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Fig 3. Implementation of machine learning model in the case of 55-year old patient who was admitted and discharged the following day.

On day 4, the patient was re-admitted with mild respiratory insufficiency that had a 87.7% probability to experience a respiratory crush in the following 48 hours.

https://doi.org/10.1371/journal.pone.0239172.g003

As shown in the case scenario presented above, the model was retrospectively applied in order to explore the prediction of “respiratory crush” in support of clinical judgment. From the physician’s point of view, the first discharge was motivated by the stable clinical conditions. However, our model showed a 36.6% probability of worsening of the respiratory function in the following 48 hours, meeting the criteria for mechanical ventilation with pressure support in the next two days. Moreover, the model was able to predict at the time of the second admission, the respiratory function decline that our patient actually experienced 24 hours later. The model at day 14 predicted a 47.4% risk of new worsening, but this should have been integrated with clinical data suggested by patient’s perception of improvement and rapid increase of blood gas exchange. A development of our support model at the time into our clinical practice would have provided support to clinical judgment, suggesting against the first discharge, and furthermore, recommending continuous monitoring once the patient was readmitted in order to possibly avoid ICU with urgent treatment.

Discussion

We have created a statistical learning model to assist clinicians in forecasting patients with COVID-19 who develop respiratory failure requiring mechanical ventilation. The model provide a reliable 48 hours prediction of moderate to severe respiratory failure, with an accuracy of 84% that minimizes the FN rate.

The level of performance of our model is in line with other ML tools used in different areas of medicine [14, 15] and it is very useful in COVID-19 clinical context where disease progression remains unpredictable both in the early virologic and in the late inflammatory phase.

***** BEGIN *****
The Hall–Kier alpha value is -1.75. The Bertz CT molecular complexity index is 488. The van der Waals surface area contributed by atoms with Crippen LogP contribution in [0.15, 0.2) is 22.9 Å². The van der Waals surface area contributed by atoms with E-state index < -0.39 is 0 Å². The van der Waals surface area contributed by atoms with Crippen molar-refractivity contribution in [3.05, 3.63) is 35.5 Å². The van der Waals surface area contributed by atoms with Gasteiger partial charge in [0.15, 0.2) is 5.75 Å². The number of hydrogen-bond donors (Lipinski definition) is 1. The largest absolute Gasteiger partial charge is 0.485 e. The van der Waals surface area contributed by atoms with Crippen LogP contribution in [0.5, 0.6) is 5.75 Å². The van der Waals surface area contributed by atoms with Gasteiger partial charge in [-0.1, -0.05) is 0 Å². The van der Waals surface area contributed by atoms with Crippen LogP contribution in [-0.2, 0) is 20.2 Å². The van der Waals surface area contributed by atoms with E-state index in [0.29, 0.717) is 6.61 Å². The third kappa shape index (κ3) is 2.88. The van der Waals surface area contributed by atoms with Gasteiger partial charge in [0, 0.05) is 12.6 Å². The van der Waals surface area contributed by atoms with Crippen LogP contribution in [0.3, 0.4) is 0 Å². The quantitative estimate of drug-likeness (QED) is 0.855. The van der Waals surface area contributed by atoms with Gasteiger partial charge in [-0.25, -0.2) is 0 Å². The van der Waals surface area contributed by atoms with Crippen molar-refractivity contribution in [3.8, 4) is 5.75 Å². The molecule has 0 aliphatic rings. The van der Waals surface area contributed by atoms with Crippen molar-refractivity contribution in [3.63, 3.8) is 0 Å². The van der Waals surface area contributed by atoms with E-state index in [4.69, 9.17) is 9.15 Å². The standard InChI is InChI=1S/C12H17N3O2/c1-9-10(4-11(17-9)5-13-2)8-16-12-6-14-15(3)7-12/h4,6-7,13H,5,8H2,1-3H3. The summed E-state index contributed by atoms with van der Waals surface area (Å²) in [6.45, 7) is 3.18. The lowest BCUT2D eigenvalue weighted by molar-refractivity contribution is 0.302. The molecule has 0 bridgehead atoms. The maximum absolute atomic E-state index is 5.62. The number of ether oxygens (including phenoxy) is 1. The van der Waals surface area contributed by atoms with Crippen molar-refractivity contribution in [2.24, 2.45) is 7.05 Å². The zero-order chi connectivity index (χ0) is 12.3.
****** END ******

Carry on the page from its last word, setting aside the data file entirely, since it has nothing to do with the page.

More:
It must be acknowledged that risk probability generated from the algorithm at each time point is not a measure of overall performance of the model. Clinicians should not interpret the punctual probability score as a diagnosis but rather to asses the trend measure, integrating the data in the context of clinical judgment.

We chose to have a short-term outcome to support clinicians at hospital admission and discharge. Given the rapid and dynamic clinical changes affecting COVID-19 patients, this time frame should be considered crucial for the initiation of therapies aimed at avoiding ICU admission and mechanical ventilation. In the future we may be able to develop similar models to also support clinicians to better interpret patient’s clinical improvement after they are discharged from hospital.

The construction of different models followed a clinically oriented variables choice. The first model based on 31 variables obtained from signs and symptoms returned a suboptimal prediction accuracy. Adding biomarkers including respiratory variables significantly increased the forecasting capacity of the model. The best performance was obtained in the boosted mixed model, which however still requires about 20 variables. From a physician’s perspective, a cluster of 20 variables may be difficult to manage in routine clinical practice. What our approach offers in support to the decision-making process is a simple interpretation of the predictions.